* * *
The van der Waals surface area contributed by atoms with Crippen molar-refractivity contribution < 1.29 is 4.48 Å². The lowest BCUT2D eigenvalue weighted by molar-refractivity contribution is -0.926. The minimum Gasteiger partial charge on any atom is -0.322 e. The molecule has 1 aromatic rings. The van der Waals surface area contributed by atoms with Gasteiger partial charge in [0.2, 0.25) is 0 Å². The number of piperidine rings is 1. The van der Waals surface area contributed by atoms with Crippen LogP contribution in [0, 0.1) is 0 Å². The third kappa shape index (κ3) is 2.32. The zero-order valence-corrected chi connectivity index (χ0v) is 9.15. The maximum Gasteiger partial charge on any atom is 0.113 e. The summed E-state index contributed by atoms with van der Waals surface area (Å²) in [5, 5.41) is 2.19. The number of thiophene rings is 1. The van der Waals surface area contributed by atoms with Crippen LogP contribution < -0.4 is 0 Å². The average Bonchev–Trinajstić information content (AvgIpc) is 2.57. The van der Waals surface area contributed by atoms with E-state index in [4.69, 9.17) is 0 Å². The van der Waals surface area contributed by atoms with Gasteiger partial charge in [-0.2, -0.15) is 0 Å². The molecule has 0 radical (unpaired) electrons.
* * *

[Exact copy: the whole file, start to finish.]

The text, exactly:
The van der Waals surface area contributed by atoms with Crippen molar-refractivity contribution < 1.29 is 4.48 Å². The lowest BCUT2D eigenvalue weighted by molar-refractivity contribution is -0.926. The minimum Gasteiger partial charge on any atom is -0.322 e. The molecule has 1 aromatic rings. The van der Waals surface area contributed by atoms with Gasteiger partial charge in [0.2, 0.25) is 0 Å². The number of piperidine rings is 1. The van der Waals surface area contributed by atoms with Crippen LogP contribution in [0, 0.1) is 0 Å². The third kappa shape index (κ3) is 2.32. The zero-order valence-corrected chi connectivity index (χ0v) is 9.15. The maximum Gasteiger partial charge on any atom is 0.113 e. The summed E-state index contributed by atoms with van der Waals surface area (Å²) in [5, 5.41) is 2.19. The number of thiophene rings is 1. The van der Waals surface area contributed by atoms with Crippen LogP contribution < -0.4 is 0 Å². The average Bonchev–Trinajstić information content (AvgIpc) is 2.57. The van der Waals surface area contributed by atoms with E-state index in [4.69, 9.17) is 0 Å². The van der Waals surface area contributed by atoms with Gasteiger partial charge in [-0.2, -0.15) is 0 Å². The molecule has 0 radical (unpaired) electrons.